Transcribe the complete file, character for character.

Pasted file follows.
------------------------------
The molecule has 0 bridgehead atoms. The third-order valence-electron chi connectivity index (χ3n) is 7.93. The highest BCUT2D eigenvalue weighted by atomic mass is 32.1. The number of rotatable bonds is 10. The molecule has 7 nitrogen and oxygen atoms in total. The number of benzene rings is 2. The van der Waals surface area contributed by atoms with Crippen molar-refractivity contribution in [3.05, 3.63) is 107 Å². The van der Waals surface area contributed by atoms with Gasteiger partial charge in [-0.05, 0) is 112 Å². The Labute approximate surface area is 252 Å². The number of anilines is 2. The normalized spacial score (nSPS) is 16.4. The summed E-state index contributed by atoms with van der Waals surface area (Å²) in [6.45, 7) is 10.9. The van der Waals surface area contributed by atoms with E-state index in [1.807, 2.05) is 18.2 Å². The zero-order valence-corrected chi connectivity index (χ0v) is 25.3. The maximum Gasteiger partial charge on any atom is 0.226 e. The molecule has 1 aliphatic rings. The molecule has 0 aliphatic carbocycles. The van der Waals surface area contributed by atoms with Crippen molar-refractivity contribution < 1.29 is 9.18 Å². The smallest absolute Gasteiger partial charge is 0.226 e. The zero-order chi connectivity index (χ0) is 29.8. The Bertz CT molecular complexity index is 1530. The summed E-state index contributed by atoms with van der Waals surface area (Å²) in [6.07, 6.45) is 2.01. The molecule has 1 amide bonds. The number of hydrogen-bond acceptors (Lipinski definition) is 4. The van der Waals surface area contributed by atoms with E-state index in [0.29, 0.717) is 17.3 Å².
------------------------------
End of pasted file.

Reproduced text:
The molecule has 0 bridgehead atoms. The third-order valence-electron chi connectivity index (χ3n) is 7.93. The highest BCUT2D eigenvalue weighted by atomic mass is 32.1. The number of rotatable bonds is 10. The molecule has 7 nitrogen and oxygen atoms in total. The number of benzene rings is 2. The van der Waals surface area contributed by atoms with Crippen molar-refractivity contribution in [3.05, 3.63) is 107 Å². The van der Waals surface area contributed by atoms with Gasteiger partial charge in [-0.05, 0) is 112 Å². The Labute approximate surface area is 252 Å². The number of anilines is 2. The normalized spacial score (nSPS) is 16.4. The summed E-state index contributed by atoms with van der Waals surface area (Å²) in [6.45, 7) is 10.9. The van der Waals surface area contributed by atoms with E-state index in [1.807, 2.05) is 18.2 Å². The zero-order valence-corrected chi connectivity index (χ0v) is 25.3. The maximum Gasteiger partial charge on any atom is 0.226 e. The molecule has 1 aliphatic rings. The molecule has 0 aliphatic carbocycles. The van der Waals surface area contributed by atoms with Crippen molar-refractivity contribution < 1.29 is 9.18 Å². The smallest absolute Gasteiger partial charge is 0.226 e. The zero-order chi connectivity index (χ0) is 29.8. The Bertz CT molecular complexity index is 1530. The summed E-state index contributed by atoms with van der Waals surface area (Å²) in [6.07, 6.45) is 2.01. The molecule has 1 amide bonds. The number of hydrogen-bond acceptors (Lipinski definition) is 4. The van der Waals surface area contributed by atoms with E-state index in [0.29, 0.717) is 17.3 Å².